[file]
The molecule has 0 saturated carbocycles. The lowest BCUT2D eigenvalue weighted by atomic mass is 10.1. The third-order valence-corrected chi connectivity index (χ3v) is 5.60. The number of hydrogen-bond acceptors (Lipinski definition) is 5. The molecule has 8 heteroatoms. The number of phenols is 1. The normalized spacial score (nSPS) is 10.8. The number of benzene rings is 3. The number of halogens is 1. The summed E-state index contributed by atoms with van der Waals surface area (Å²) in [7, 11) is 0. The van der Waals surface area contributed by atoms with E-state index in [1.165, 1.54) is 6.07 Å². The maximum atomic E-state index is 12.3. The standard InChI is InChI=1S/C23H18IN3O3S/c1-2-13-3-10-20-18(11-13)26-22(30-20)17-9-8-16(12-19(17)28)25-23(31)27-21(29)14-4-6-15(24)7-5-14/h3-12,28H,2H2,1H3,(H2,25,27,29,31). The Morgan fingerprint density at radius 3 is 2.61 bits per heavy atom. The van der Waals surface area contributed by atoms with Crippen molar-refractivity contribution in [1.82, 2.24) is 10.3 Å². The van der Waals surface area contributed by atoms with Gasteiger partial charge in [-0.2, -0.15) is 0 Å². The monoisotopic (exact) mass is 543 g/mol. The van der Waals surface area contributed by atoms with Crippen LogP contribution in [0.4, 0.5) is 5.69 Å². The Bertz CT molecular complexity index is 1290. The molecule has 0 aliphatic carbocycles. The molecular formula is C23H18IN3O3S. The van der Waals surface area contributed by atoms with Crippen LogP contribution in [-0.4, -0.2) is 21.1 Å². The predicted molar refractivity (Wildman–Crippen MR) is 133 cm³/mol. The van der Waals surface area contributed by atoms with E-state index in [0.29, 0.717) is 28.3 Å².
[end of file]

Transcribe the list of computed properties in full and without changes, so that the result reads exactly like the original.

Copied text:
The molecule has 0 saturated carbocycles. The lowest BCUT2D eigenvalue weighted by atomic mass is 10.1. The third-order valence-corrected chi connectivity index (χ3v) is 5.60. The number of hydrogen-bond acceptors (Lipinski definition) is 5. The molecule has 8 heteroatoms. The number of phenols is 1. The normalized spacial score (nSPS) is 10.8. The number of benzene rings is 3. The number of halogens is 1. The summed E-state index contributed by atoms with van der Waals surface area (Å²) in [7, 11) is 0. The van der Waals surface area contributed by atoms with E-state index in [1.165, 1.54) is 6.07 Å². The maximum atomic E-state index is 12.3. The standard InChI is InChI=1S/C23H18IN3O3S/c1-2-13-3-10-20-18(11-13)26-22(30-20)17-9-8-16(12-19(17)28)25-23(31)27-21(29)14-4-6-15(24)7-5-14/h3-12,28H,2H2,1H3,(H2,25,27,29,31). The Morgan fingerprint density at radius 3 is 2.61 bits per heavy atom. The van der Waals surface area contributed by atoms with Crippen molar-refractivity contribution in [1.82, 2.24) is 10.3 Å². The van der Waals surface area contributed by atoms with Gasteiger partial charge in [-0.2, -0.15) is 0 Å². The monoisotopic (exact) mass is 543 g/mol. The van der Waals surface area contributed by atoms with Crippen LogP contribution in [0.4, 0.5) is 5.69 Å². The Bertz CT molecular complexity index is 1290. The molecule has 0 aliphatic carbocycles. The molecular formula is C23H18IN3O3S. The van der Waals surface area contributed by atoms with Crippen LogP contribution in [-0.4, -0.2) is 21.1 Å². The predicted molar refractivity (Wildman–Crippen MR) is 133 cm³/mol. The van der Waals surface area contributed by atoms with E-state index in [0.29, 0.717) is 28.3 Å².